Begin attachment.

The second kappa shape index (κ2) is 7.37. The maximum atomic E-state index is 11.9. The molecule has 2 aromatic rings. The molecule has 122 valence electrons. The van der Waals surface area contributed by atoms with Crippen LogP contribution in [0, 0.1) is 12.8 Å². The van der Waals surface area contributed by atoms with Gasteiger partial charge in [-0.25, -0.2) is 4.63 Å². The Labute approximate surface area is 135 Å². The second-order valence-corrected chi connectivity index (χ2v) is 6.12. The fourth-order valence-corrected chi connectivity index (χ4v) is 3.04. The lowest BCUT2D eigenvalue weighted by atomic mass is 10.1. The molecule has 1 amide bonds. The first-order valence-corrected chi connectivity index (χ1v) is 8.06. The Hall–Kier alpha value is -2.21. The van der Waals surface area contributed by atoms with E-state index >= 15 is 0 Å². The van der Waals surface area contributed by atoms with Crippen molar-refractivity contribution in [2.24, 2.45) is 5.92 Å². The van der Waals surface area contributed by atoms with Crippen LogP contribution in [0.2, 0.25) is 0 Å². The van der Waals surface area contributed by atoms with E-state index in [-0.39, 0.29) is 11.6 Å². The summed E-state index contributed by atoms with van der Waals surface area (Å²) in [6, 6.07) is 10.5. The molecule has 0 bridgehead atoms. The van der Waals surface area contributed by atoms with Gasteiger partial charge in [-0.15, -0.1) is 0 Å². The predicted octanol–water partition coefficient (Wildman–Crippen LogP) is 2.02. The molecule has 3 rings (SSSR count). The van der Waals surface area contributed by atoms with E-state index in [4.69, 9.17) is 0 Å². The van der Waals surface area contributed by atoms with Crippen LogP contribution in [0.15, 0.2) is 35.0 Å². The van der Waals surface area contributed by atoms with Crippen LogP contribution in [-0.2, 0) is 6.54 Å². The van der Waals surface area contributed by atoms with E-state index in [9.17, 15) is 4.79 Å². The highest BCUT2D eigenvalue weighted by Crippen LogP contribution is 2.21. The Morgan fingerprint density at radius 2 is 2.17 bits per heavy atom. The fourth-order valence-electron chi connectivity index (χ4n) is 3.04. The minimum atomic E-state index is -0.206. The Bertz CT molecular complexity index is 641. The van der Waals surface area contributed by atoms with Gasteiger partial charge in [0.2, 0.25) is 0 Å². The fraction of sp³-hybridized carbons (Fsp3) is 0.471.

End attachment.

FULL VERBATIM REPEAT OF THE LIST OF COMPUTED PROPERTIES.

The second kappa shape index (κ2) is 7.37. The maximum atomic E-state index is 11.9. The molecule has 2 aromatic rings. The molecule has 122 valence electrons. The van der Waals surface area contributed by atoms with Crippen LogP contribution in [0, 0.1) is 12.8 Å². The van der Waals surface area contributed by atoms with Gasteiger partial charge in [-0.25, -0.2) is 4.63 Å². The Labute approximate surface area is 135 Å². The second-order valence-corrected chi connectivity index (χ2v) is 6.12. The fourth-order valence-corrected chi connectivity index (χ4v) is 3.04. The lowest BCUT2D eigenvalue weighted by atomic mass is 10.1. The molecule has 1 amide bonds. The first-order valence-corrected chi connectivity index (χ1v) is 8.06. The Hall–Kier alpha value is -2.21. The van der Waals surface area contributed by atoms with E-state index >= 15 is 0 Å². The van der Waals surface area contributed by atoms with Crippen molar-refractivity contribution in [2.24, 2.45) is 5.92 Å². The van der Waals surface area contributed by atoms with Crippen LogP contribution in [0.2, 0.25) is 0 Å². The van der Waals surface area contributed by atoms with E-state index in [-0.39, 0.29) is 11.6 Å². The summed E-state index contributed by atoms with van der Waals surface area (Å²) in [6, 6.07) is 10.5. The molecule has 0 bridgehead atoms. The van der Waals surface area contributed by atoms with Gasteiger partial charge in [-0.15, -0.1) is 0 Å². The predicted octanol–water partition coefficient (Wildman–Crippen LogP) is 2.02. The molecule has 3 rings (SSSR count). The van der Waals surface area contributed by atoms with E-state index in [4.69, 9.17) is 0 Å². The van der Waals surface area contributed by atoms with Crippen LogP contribution in [0.15, 0.2) is 35.0 Å². The van der Waals surface area contributed by atoms with Crippen LogP contribution in [-0.2, 0) is 6.54 Å². The van der Waals surface area contributed by atoms with E-state index in [9.17, 15) is 4.79 Å². The highest BCUT2D eigenvalue weighted by Crippen LogP contribution is 2.21. The Morgan fingerprint density at radius 2 is 2.17 bits per heavy atom. The fourth-order valence-electron chi connectivity index (χ4n) is 3.04. The minimum atomic E-state index is -0.206. The Bertz CT molecular complexity index is 641. The van der Waals surface area contributed by atoms with Gasteiger partial charge in [0.2, 0.25) is 0 Å². The fraction of sp³-hybridized carbons (Fsp3) is 0.471.